If you came to the College last Monday, there have probably already been occasions when you have heard yourself saying, ‘the way of the Lord is unfair.’ Wrenched from my family and friends, from my church, into this unfamiliar place. If not, there is time yet …


The words appeared in the reading at Mattins this morning from the prophecy of Ezekiel. And those whom Ezekiel heard saying them had indeed had time and excuse for saying them.

These were the Jews taken into exile in Babylon.

They were in a far place;

a generation robbed of the inheritance they could have expected;

the contours of their society, culture and familiar lands ripped from them.

They reflected on God’s ways: –

God, their saving God, had given statutes and signs to their forebears.

They accepted that previous generations had acted unfaithfully. They weren’t exonerating their parents and grandparents, but they were complaining that God had not given them the chance to be Israelites faithful to God’s rule.


The Temple still stood – why couldn’t they have a share in it? Perhaps they should build a temple in Babylon? Under the conditions of exile, they wanted to assert their continuity with what had gone before, their Jewish identity. They wanted to be the Jews that their parents had failed to be.

‘The parents have eaten sour grapes and the children’s teeth are set on edge.’


This may be sounding somewhat more familiar.

Familiar to Christians pining for a simpler age of faith – why did a previous generation find it so hard to believe, to practise what the Church had inherited?

Familiar to all of us exiled from the social life we took for granted before 2020.

And familiar in the context of the black lives matter protests – when God replies to these exiles’ complaints, saying, ‘Know that all lives are mine,’

there is the basis for protesting the social attitudes we have inherited and for demanding something better.


So, are God’s ways unfair?

Should the God who has taken up your life to be a priest, to be a monk, to be a Christian, have provided you with a more compatible college? worthier brothers? a stronger church? Times which challenge in more familiar ways? Ones you can share with others?

Are we having to live unfairly with the fruit of others’ faithlessness?

Exiles from God’s home?


When in St Matthew’s Gospel Jesus goes into the Temple and drives out the money changers and teaches in ways that overturn the prevailing religiosity,

he is addressing a society in which everything is about to change. This second temple will come crashing down, just like the Temple of Ezekiel’s day.

And Matthew’s readers know this. Already they are living that dispersion, that exile.

The question from the priests and elders about authority is meant to shut down the challenge. In fact, it opens up something real – something they are unwilling to face.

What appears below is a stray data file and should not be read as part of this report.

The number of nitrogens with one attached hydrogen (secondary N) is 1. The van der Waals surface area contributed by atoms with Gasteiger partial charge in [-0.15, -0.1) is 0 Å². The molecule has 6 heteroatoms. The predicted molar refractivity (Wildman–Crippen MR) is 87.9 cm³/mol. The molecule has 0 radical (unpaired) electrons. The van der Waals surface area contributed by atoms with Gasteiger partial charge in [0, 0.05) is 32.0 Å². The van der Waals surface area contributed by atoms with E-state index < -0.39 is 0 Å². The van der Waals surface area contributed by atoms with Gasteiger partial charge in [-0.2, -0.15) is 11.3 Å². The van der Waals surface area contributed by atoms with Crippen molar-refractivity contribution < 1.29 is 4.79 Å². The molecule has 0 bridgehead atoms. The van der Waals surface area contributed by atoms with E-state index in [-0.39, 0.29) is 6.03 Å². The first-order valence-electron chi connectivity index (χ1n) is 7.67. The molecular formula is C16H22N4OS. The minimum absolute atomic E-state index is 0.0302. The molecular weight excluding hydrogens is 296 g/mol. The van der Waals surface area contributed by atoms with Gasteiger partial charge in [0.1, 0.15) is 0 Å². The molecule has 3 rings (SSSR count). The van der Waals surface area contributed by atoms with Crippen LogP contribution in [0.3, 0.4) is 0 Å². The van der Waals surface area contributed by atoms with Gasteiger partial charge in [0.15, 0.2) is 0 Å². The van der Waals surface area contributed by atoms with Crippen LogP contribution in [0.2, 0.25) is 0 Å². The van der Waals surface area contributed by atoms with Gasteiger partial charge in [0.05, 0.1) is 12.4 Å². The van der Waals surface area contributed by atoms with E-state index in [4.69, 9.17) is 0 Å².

And Jesus responds with the tale of the two brothers told to work in the vineyard. One says ‘no’ but then goes and does his father’s bidding. The other brother readily agrees, but does nothing.

It sounds like a simple moral fable, to make a point about behaviour.

But once those familiar stock characters, the tax collectors and the prostitutes, are brought in to play the role of the son who said ‘no’ and changed his mind, we begin to grasp a wider vista.

Here, too – just as in Ezekiel – there is a change of the generations. People whom the inherited religion had excluded – exiled – are now invited by God their king.

And the other son? Jesus does not say of him that he changed his mind. He said ‘I go’ but it seems he never had the intention of doing his father’s bidding.


‘Therefore I will judge you, O House of Israel, all of you according to your own ways, says the Lord God.’

Or, as Jesus warns the Temple authorities, ‘Even after you saw it, you did not change your minds’.


Perhaps a change is coming. Perhaps, as many are saying, we are in exile, and need not to hanker after the past. Ezekiel rejected the hypocritical practices of Israel’s past, with its idolatry and self-centredness. But from exile he glimpsed a renewed Israel – a return to the promised land, a new temple and politics and – beyond even that – a transcendent order in which evil will be overcome. He used all his gifts of logic and rhetoric, his colourful language and images, to coax the exiles of his day to look in another direction, to get a new heart and a new spirit, to turn and live.


Ezekiel was priest, yes, detailing the structure of a new temple, and he was prophet.

Here is a bigger picture, beyond the unfairness that seems to enmesh us. And here, priest and prophet, there may just be a pattern for us.


So, when you are tempted to bemoan your fate, and the times you are living through and God’s unfairness, look outwards, look up.

That new world is here among us today.

The son – the one who did the father’s will – is here.

And it is to him, emptied and humbled, that every knee will bow.

God is already at work in you.

Turn then and live.